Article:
The Case for the Homestead Act

by Will on September 10, 2010

I posted some time ago wondering if the Homestead Act might have contributed to the plight of the Farmer between 1870 and the 1930s. When my Grandmother saw me, she said, “you know, if it weren’t for the Homestead Act, you wouldn’t be here today.” That’s quite true. And it’s a pretty good argument for the Homestead Act. But there’s an even better one.

Think of the feudal system. The peasant toils and toils, working his patch of land to produce crops that people want to buy. Every year, he must give a huge portion of these crops to his landlord, the Lord, in exchange for the pleasure of using the land. The Lord has a bunch of peasants working his land, so he gets way more crops every year than any individual peasant. He makes a ton of money, while they make just enough to mostly not die.

The peasant is working really hard and producing goods that people want. He is getting virtually no reward. The aristocrat is getting a huge reward for doing… what exactly? He’s mostly having fancy parties, glamorous affairs, drinking maraschino liqueur and Bordeaux wine, honing his joisting skills, socializing with the monarch’s family, and occasionally having wars. If you ask him what value he’s adding, he will say that he’s “defending the land.” But who’s he defending the land from? From other landed aristocrats who would use it exactly as he is using it, and who would exploit the peasants in the same exact fashion.

The Lord is just skimming value off the peasants’ production. If he were not around, if the king sent him packing and instead assigned the land to peasants by lottery or by the firmness of their handshake, and let them sell their entire crop yield themselves, individual peasant could lower their crop prices to compete with other peasants. Consumers would end up paying less for crops, and could spend more of their income on other things. This would make ventures other that crop-growing profitable, so that the more ambitious peasants could go into another line of work, selling their land to the peasants efficient enough to run profits or qualify for loans. Economic growth, greater social mobility, and general human betterment would result if that damn Lord would just go away. I learned this from David Hume, the earliest economist in the modern tradition, whom I’m re-reading today. I promise this will be the last Hume quotation:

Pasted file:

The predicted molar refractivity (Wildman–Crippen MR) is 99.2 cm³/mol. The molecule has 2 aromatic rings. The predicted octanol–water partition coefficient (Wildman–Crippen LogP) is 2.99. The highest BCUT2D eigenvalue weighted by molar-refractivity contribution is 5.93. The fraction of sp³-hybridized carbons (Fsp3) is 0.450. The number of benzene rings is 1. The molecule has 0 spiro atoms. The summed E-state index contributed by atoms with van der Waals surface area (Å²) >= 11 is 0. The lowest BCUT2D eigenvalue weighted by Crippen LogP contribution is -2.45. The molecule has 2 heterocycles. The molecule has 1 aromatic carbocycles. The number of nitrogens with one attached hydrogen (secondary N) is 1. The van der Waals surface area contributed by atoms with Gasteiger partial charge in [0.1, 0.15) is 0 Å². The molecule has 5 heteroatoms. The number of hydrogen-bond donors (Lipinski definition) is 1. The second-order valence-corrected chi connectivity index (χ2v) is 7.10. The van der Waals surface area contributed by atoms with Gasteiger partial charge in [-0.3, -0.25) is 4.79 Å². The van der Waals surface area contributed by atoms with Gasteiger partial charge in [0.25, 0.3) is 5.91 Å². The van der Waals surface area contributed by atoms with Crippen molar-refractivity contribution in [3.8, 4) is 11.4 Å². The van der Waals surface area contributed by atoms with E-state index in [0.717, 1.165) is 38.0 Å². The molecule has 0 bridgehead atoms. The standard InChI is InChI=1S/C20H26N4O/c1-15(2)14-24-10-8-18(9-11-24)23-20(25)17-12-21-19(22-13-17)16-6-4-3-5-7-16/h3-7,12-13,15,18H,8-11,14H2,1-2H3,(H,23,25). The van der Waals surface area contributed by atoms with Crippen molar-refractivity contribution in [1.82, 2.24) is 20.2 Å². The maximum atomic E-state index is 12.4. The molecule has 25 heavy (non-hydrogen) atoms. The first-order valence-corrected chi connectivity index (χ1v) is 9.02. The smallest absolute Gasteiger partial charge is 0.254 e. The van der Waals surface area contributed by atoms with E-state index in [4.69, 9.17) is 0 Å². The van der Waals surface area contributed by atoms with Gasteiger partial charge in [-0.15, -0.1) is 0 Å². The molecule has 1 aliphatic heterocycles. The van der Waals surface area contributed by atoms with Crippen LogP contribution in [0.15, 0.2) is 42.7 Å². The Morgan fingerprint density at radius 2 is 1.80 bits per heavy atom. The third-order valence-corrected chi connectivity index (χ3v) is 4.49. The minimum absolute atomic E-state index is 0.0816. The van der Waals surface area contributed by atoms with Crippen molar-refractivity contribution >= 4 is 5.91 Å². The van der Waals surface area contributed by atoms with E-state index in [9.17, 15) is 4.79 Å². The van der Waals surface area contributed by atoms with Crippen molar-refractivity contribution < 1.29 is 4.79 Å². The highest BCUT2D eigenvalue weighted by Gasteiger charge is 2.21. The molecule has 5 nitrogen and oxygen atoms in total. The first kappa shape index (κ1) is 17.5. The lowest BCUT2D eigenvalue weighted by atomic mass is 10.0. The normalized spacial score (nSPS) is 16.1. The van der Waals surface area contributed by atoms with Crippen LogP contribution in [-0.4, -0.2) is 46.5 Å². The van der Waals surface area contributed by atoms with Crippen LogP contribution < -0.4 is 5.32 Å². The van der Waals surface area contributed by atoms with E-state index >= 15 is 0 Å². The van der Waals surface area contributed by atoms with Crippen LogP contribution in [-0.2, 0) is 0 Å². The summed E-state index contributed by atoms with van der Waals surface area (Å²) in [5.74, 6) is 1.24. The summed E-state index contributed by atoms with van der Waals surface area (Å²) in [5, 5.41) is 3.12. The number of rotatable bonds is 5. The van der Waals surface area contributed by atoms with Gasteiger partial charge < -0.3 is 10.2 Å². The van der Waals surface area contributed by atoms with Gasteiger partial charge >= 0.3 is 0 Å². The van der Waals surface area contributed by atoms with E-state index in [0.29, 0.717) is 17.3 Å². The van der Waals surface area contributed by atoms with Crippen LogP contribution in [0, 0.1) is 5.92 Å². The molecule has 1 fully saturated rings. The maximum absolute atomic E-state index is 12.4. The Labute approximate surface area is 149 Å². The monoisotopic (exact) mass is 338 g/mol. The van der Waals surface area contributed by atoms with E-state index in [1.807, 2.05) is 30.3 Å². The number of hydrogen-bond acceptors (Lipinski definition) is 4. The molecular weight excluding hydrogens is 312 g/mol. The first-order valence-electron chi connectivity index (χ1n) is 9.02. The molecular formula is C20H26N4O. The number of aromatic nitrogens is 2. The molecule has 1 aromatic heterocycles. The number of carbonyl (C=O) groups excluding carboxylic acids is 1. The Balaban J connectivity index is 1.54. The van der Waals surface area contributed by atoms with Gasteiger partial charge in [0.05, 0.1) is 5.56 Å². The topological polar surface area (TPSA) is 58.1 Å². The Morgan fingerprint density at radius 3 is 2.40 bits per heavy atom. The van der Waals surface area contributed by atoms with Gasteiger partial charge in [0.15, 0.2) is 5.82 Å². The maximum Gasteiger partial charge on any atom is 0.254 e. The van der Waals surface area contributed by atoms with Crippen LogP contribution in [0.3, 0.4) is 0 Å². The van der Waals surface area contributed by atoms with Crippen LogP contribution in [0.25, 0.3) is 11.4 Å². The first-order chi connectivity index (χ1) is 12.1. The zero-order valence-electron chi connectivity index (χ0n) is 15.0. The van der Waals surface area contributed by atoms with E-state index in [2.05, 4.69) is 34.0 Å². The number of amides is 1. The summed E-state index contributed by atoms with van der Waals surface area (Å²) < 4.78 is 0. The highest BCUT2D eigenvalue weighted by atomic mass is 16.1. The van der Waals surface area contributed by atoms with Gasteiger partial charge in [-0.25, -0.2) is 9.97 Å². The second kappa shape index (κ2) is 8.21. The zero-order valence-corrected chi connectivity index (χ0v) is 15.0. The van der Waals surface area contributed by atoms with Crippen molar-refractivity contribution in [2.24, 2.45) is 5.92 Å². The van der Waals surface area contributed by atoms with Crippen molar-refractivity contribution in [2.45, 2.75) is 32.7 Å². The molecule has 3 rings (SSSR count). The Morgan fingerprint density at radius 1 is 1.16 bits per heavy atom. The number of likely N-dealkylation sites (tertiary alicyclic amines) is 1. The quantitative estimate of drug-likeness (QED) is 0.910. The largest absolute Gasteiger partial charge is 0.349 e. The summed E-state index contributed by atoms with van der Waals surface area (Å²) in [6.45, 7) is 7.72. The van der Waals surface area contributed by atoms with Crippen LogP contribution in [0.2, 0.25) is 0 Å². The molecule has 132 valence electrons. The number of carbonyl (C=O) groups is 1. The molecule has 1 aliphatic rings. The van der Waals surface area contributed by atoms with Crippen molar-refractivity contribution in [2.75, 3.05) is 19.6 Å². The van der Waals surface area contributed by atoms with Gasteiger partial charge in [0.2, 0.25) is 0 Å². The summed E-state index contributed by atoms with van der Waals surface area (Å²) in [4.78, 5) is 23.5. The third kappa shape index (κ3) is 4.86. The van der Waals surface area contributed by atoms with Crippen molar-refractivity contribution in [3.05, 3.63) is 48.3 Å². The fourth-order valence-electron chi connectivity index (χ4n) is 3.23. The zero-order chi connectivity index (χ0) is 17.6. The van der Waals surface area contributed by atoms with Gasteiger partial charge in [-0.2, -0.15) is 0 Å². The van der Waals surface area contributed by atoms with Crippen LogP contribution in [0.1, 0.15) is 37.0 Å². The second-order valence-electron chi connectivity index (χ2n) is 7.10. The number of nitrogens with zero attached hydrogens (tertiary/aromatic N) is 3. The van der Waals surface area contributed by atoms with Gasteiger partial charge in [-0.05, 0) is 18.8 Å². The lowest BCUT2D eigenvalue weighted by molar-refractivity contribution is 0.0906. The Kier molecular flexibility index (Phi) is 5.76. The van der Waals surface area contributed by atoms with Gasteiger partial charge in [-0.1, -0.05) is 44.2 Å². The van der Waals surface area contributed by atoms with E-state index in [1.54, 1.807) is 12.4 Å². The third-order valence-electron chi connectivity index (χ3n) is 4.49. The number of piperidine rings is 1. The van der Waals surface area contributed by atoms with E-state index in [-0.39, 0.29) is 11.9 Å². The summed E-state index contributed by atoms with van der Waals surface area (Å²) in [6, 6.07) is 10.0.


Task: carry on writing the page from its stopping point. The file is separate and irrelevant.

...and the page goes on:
Deprive a man of all business and serious occupation, he runs restless from one amusement to another; and the weight and oppression, which he feels from idleness, is so great, that he forgets the ruin which must follow him from his immoderate expences. Give him a more harmless way of employing his mind or body, he is satisfied, and feels no longer that insatiable thirst after pleasure. But if the employment you give him be lucrative, especially if the profit be attached to every particular exertion of industry, he has gain so often in his eye, that he acquires, by degrees, a passion for it, and knows no such pleasure as that of seeing the daily encrease of his fortune. And this is the reason why trade encreases frugality, and why, among merchants, there is the same overplus of misers above prodigals, as, among the possessors of land, there is the contrary.

What the Homestead Act did was to upend the feudal tradition of land ownership, so that farmers could enjoy the full fruit of their labors. This was a good thing for our country’s poor and working families. A privileged, monied class was still able to emerge via the formation of monopolies and by leveraging investment money, but it traditionally did not have as much sway with the State as the aristocrats of Europe once had. Whatever unintended consequences it may have had, it was good policy.

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